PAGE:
outside the cell and the N terminus inside, with a transmem-
In the [PSI] state, Sup35p assumes an altered conforma-
tion and aggregates, like PrPSc. The [PSI] state is dominant
brane domain near the middle of the molecule. Preliminary
data suggest that this form of PrP is neurotoxic: CtmPrP has
and can be transmitted to other yeast cells by transfer of
been found in brains of animals, including humans, suffer-
cytoplasm containing [PSI]. Thus, the prion state induces
ing from TSE but not in normal brains. This has led to a
the normal cell protein to assume the prion state, as with
model in which CtmPrP is regularly produced at some fre-
the model for PrPSc. The effect of the [PSI] state on the cell
quency, but the normal cell has a mechanism to eliminate it.
is to render Sup35p nonfunctional, and thus has the same
Overproduction of CtmPrP, either by mutation or by a failure
effect as deletion of the gene encoding the protein. Loss
to eliminate it, leads to the symptoms of TSE. In this model,
of Sup35p activity leads to increased readthrough of stop
production of PrPSc might somehow result in the accumula-
codons during translation, and renders nonsense suppres-
tion of CtmPrP, perhaps by overwhelming the ability of the
sor tRNAs much more active. [URE3] is the prion state
cell to eliminate it.
of Ure2p, a protein involved in nitrogen catabolism. Like
[PSI], [URE3] is an aggregated form of a conformational
variant of Ure2p, and is dominant and transmissible. Loss
of Ure2p by the cell affects the metabolism of nitrogen.
Normal cells can assume the prion state with a low fre-
Prions, defined as agents that possess two (or more)
quency, but once assumed the prion state is retained. Cells
conformational forms, a soluble "normal" form and an
in the prion state can be cured by certain treatments that
aggregated form that can induce the conversion of the nor-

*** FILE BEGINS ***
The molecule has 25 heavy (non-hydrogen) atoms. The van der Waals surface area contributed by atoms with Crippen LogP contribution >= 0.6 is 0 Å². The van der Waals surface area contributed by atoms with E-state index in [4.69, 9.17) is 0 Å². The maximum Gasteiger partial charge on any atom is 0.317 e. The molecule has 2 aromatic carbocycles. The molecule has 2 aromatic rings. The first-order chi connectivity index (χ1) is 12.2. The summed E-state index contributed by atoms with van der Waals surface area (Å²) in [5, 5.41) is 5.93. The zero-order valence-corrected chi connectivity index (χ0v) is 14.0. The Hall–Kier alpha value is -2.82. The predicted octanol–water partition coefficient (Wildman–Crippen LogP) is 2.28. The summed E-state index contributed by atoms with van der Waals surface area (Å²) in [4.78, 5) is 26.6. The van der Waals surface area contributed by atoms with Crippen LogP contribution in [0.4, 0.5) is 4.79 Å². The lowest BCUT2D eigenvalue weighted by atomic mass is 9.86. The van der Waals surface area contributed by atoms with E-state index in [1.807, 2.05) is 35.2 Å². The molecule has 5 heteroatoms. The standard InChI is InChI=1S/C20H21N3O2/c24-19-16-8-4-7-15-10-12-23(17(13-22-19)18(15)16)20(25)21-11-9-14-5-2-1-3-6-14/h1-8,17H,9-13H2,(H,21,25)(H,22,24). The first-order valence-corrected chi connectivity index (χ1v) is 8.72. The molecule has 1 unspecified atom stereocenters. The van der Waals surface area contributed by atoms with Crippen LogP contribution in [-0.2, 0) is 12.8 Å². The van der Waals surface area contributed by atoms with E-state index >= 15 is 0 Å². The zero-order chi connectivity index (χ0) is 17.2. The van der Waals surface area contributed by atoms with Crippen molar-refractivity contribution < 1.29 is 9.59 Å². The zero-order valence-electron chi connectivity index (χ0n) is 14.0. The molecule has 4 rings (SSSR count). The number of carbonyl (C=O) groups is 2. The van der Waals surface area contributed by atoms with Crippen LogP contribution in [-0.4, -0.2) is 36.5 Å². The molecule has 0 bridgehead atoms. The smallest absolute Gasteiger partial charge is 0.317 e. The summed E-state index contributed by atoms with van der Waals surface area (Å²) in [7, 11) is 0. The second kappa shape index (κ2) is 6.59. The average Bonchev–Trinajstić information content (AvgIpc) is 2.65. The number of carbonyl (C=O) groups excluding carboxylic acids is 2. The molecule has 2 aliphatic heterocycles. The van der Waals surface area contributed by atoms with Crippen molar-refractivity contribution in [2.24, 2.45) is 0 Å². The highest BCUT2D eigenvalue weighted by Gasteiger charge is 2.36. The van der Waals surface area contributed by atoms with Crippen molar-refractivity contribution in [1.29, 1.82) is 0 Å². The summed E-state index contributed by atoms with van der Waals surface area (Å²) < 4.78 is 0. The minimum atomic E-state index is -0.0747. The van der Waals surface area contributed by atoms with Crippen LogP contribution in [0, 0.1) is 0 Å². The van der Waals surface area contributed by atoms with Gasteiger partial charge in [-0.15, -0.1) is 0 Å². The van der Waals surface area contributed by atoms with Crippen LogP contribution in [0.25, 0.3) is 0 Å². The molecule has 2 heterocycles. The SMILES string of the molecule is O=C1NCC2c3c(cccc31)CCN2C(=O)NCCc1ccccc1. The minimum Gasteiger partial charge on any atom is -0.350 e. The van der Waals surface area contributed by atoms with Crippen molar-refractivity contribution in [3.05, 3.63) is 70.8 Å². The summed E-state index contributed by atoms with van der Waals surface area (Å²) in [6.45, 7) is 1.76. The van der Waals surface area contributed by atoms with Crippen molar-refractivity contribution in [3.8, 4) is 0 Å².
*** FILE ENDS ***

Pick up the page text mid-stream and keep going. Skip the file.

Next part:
break up the protein aggregates and cause the protein to
mal form to more of itself, have also been found in fungi.
assume a normal conformation. Studies of yeast prions
Two prions have been found in yeast (Saccharomyces
have shown that Sup35p produced in bacterial cells can be
cerevisiae) and a third in Podospora spp. The yeast prions
converted to [PSI] in vitro by introduction of a small seed
have the characteristics of disease but the Podospora prion
of [PSI]. The [PSI] produced in vitro can be used in turn to
performs a normal cell function (controlling heterokaryon
convert more Sup35p to [PSI]. The [PSI] produced in vitro
compatibility). The yeast prions are called [URE3], which
is infectious--when introduced into yeast it induces the
affects nitrogen catabolism, and [PSI], which affects the
assumption of the prion state. Thus, these studies clearly
termination of polypeptide chains during translation. A
show that yeast prions are infectious and that only protein
diagram of these proteins is shown in Fig. 9.17. [PSI] is a
is required for infectivity, providing further support for the
prion form of Sup35p, which is a translation release factor.
protein-only hypothesis of mammalian TSEs.
Yeast Prion Protein Ure2p
N-repression domain
65 80
151 158
221 227
348 354
Yeast Prion Protein Sup35p
Prion-promoting sequences
Prion-inhibiting sequences
Domains with known nonprion functions
Comparison of two yeast prion proteins. The prion domains (red) of Ure2p and Sup35p are rich
in Asn and Gln residues, which are important for prion generation and propagation. Adapted from Figure 10 of Wickner
et al. (1999).
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